Oil and gas are still big business around here. Houston dominates southeast Texas thanks to a near manic commitment to growth. You'll find a lively scene concentrated within a few miles of downtown; a 30 to 45 minute drive south on I-45 brings you to coastal attractions.
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From the Space Center to the Aquarium, outer space to the deepest seas, Houston’s got it all covered. Clearly, Texas always goes big, and Houston is no exception. The country’s fourth-largest city spreads its wings from southeast Texas all the way to Galveston Bay. Visitors will find plenty of culture and entertainment at the Houston Grand Opera in the city’s compact downtown Theatre District and Museum District, home to the Museum of Fine Arts, the Menil Collection and Houston Museum of Natural Science. The Aquarium offers both above land and undersea adventures for the whole family without anyone ever having to get wet. Those looking to cool off can visit Wet ‘n’ Wild Splashtown for lots of water-filled fun.
A stroll through the 19th century architecture and enticing restaurants of Houston’s downtown Historic District provides a peak into the city’s grand past. While a look at Houston’s glistening skyscrapers and cosmopolitan neighborhoods points the way to its future. From award-winning restaurants and first-rate theatre and museums to major league sports teams and a steady stream of festivals, Houston has something to keep everyone coming back for more.
What To Do
Explore the artistic masterpieces of the Museum of Fine Arts in the downtown Museum District.
Enjoy an entertaining night at the Houston Opera.
Take a boat tour along the lazy Buffalo Bayou River.
Cheer for your favorite teams at the Houston Astrodome, fittingly called the Eighth Wonder of the World.
Walk along historic Market Square past quaint buildings, charming restaurants and plenty of old-fashioned neon.
See the incredible Apollo 17 space shuttle at Houston’s renowned Space Center. Introduce yourself to some of the 6,000 residents of the Houston Zoo.
Go deep beneath the city on a unique tour of its underground maze of tunnels.
View some of Houston’s most impressive sites above ground, from elegant Victorian mansions to the Museum of Fine Arts.
What To See
The only problem you'll have in Houston is deciding what to see first.
Impressionist paintings, Egyptian artefacts and art cars: Houston caters to an eclectic mix of museum-goers. In addition to the mainstream modern and classic art and history museums, the private Menil Collection and Byzantine Fresco Chapel are stunning. Then there's the odd: the Orange Show's Beer Can House, the Art Car Museum, and most bizarrely, the National Museum of Funeral History. Just south, Space Center Houston has all matter of astronaut paraphernalia.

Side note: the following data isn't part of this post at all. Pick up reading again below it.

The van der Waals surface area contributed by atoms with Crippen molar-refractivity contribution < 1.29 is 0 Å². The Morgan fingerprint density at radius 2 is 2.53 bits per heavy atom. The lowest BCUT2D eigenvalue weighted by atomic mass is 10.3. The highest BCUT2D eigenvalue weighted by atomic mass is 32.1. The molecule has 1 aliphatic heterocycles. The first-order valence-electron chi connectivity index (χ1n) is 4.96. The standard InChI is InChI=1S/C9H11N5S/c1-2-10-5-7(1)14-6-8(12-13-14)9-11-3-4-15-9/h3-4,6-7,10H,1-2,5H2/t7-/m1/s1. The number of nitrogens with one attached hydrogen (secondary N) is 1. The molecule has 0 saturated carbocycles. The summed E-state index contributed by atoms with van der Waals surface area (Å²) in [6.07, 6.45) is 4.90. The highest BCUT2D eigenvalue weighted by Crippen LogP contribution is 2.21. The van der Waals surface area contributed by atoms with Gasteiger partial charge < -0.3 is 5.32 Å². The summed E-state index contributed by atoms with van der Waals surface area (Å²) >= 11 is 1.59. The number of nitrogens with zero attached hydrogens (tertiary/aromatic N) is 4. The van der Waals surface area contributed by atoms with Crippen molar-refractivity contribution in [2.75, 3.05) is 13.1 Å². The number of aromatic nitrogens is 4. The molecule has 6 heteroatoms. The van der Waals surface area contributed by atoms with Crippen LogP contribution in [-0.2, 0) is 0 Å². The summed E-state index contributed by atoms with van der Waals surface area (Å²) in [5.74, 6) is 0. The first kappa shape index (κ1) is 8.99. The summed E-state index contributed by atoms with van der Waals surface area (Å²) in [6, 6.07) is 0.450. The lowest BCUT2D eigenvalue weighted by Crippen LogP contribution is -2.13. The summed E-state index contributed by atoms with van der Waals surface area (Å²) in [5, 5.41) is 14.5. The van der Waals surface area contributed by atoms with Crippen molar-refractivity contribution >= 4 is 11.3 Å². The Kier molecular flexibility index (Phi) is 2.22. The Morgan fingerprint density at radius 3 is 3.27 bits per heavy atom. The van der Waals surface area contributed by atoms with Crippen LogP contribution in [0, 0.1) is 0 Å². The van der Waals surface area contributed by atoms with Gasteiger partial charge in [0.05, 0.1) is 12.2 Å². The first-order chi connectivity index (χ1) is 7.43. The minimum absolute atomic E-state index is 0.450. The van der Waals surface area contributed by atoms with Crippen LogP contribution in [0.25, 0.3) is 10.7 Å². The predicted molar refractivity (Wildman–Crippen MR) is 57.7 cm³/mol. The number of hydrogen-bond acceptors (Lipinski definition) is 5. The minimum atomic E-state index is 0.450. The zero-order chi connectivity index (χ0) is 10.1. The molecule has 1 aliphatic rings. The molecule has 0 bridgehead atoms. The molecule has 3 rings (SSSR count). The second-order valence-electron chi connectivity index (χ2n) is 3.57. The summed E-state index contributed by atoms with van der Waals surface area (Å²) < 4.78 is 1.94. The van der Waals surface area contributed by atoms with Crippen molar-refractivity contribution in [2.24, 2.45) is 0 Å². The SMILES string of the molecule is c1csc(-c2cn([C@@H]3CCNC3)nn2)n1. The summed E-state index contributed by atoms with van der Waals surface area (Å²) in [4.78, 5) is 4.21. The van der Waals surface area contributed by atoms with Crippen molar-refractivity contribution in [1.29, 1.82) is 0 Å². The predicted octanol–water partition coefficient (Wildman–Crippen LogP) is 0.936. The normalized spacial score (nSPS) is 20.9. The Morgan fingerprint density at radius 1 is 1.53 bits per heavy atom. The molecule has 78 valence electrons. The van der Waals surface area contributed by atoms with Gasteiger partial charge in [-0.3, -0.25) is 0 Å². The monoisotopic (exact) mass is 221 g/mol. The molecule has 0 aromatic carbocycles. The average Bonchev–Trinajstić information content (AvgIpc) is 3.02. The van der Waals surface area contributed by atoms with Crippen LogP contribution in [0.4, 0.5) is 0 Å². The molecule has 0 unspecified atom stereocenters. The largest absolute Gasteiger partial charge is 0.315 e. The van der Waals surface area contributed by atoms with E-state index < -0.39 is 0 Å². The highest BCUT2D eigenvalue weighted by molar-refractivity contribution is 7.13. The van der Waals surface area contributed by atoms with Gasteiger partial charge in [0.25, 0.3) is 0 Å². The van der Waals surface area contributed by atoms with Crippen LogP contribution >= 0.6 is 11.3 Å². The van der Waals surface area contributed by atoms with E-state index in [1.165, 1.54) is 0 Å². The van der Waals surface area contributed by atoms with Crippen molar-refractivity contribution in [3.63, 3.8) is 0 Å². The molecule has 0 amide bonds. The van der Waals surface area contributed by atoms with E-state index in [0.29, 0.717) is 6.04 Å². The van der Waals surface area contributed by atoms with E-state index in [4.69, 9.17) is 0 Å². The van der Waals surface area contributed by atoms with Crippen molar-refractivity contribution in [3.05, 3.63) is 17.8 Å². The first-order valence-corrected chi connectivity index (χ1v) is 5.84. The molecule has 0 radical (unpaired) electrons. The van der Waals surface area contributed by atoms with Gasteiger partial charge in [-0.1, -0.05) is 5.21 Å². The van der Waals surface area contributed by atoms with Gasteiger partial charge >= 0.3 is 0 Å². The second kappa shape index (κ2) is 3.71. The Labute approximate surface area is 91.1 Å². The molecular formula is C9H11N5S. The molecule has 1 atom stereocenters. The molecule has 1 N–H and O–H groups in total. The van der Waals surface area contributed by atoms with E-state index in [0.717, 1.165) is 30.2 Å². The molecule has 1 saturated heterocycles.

Hardcore shoppers should make a beeline for the Galleria (cnr Westheimer and Post Oak), where you'll find a massive range of retailers (including Tiffany's) and a bevy of restaurants. Smaller scale shopping can be found at the River Oaks Shopping Center or Rice Village. There's a clutch of antique stores to rummage through on Westheimer at Woodhead.
While not as pounding a music hub as Austin, Houston's nightlife still has plenty to offer. The area around Market Sq and Main St in downtown are the center of the buzz, but Montrose has some action too. Houston's entertainment menu lists a healthy range of clubs, live music, theatre and major sporting events.
The Houston Livestock Show & Rodeo goes for 17 days from mid-February to March. Big-name cowboys ride bulls and broncs at Reliant Stadium followed by big-name music acts nightly. This event is well worth seeking out if you want to two-step right into Texas culture. April's Houston International Festival is a multicultural celebration of food, art and music that lasts for 10 days, beginning the third week of the month. Events are held all over the city and include the Houston International Film Festival. In March and again in October, the Bayou City Arts Festival shows off the Montrose District at its flamboyant best, with blocks of booths selling arts, antiques, food and items that defy classification. There's usually a parade or two to keep the nipple-ringed residents amused.
Juneteenth is a multiday celebration around 19 June, the day in 1865 when word reached Texas that the slaves had been emancipated. Events include gospel and blues festivals and other celebrations of local African-American culture. Fiestas Patrias features a parade, ball and music celebrating Mexican Independence Day on 16 September.
Food and Drink
Houston has some serious eatery action going on - it is home to the largest and most varied collection of restaurants in the state. Cuisine from every corner of the world can be found here, as well as classic down-home fare. You could pack on some serious weight while in town (Houston enjoyed the dubious honor of being the fattest city in America for a while), so wear your comfy buffet pants and dig into that barbecue.
When to Go
It’s no secret that summers in Texas are hot, sometimes reaching 90 F and beyond. After all, that’s why air-conditioning was created. Winters are wonderfully mild, with temperatures often in the mid-50s. Fall and spring are your best bets for an enjoyable vacation, weather-wise, especially February to April when the rodeo is in town.
Subtropical and humid, with loads of sun and only about 50in of rain a year. The vicious summers are made more intolerable by the lack of a breeze. When the wind does come you'll know about it; Houston is no stranger to tropical storms and hurricanes. Winters are cool and temperate.
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